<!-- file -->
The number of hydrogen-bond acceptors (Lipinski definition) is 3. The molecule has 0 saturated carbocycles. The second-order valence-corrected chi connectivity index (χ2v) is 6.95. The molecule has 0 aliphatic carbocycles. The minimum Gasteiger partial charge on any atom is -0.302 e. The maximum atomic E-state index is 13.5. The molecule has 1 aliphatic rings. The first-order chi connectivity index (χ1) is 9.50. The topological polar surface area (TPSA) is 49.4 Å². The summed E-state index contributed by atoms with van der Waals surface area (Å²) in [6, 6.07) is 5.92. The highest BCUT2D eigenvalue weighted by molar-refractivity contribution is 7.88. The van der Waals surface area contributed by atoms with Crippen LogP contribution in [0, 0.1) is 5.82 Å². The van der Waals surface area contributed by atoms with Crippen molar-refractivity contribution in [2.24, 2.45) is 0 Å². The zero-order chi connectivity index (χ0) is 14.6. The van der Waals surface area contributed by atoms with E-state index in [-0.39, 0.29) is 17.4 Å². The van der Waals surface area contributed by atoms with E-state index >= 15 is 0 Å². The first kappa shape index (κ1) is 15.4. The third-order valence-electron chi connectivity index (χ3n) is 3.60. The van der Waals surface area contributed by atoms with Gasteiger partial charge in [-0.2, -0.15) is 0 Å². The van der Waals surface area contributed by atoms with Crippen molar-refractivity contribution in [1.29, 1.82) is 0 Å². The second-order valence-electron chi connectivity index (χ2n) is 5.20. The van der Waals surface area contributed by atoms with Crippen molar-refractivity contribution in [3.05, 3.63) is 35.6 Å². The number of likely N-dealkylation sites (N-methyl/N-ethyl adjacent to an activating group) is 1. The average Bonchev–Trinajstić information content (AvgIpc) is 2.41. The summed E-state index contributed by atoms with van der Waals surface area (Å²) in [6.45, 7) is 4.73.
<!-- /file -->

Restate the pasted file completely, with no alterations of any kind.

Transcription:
The number of hydrogen-bond acceptors (Lipinski definition) is 3. The molecule has 0 saturated carbocycles. The second-order valence-corrected chi connectivity index (χ2v) is 6.95. The molecule has 0 aliphatic carbocycles. The minimum Gasteiger partial charge on any atom is -0.302 e. The maximum atomic E-state index is 13.5. The molecule has 1 aliphatic rings. The first-order chi connectivity index (χ1) is 9.50. The topological polar surface area (TPSA) is 49.4 Å². The summed E-state index contributed by atoms with van der Waals surface area (Å²) in [6, 6.07) is 5.92. The highest BCUT2D eigenvalue weighted by molar-refractivity contribution is 7.88. The van der Waals surface area contributed by atoms with Crippen LogP contribution in [0, 0.1) is 5.82 Å². The van der Waals surface area contributed by atoms with Crippen molar-refractivity contribution in [2.24, 2.45) is 0 Å². The zero-order chi connectivity index (χ0) is 14.6. The van der Waals surface area contributed by atoms with E-state index in [-0.39, 0.29) is 17.4 Å². The van der Waals surface area contributed by atoms with E-state index >= 15 is 0 Å². The first kappa shape index (κ1) is 15.4. The third-order valence-electron chi connectivity index (χ3n) is 3.60. The van der Waals surface area contributed by atoms with Gasteiger partial charge in [-0.2, -0.15) is 0 Å². The van der Waals surface area contributed by atoms with Crippen molar-refractivity contribution in [1.29, 1.82) is 0 Å². The second-order valence-electron chi connectivity index (χ2n) is 5.20. The van der Waals surface area contributed by atoms with Crippen molar-refractivity contribution in [3.05, 3.63) is 35.6 Å². The number of likely N-dealkylation sites (N-methyl/N-ethyl adjacent to an activating group) is 1. The average Bonchev–Trinajstić information content (AvgIpc) is 2.41. The summed E-state index contributed by atoms with van der Waals surface area (Å²) in [6.45, 7) is 4.73.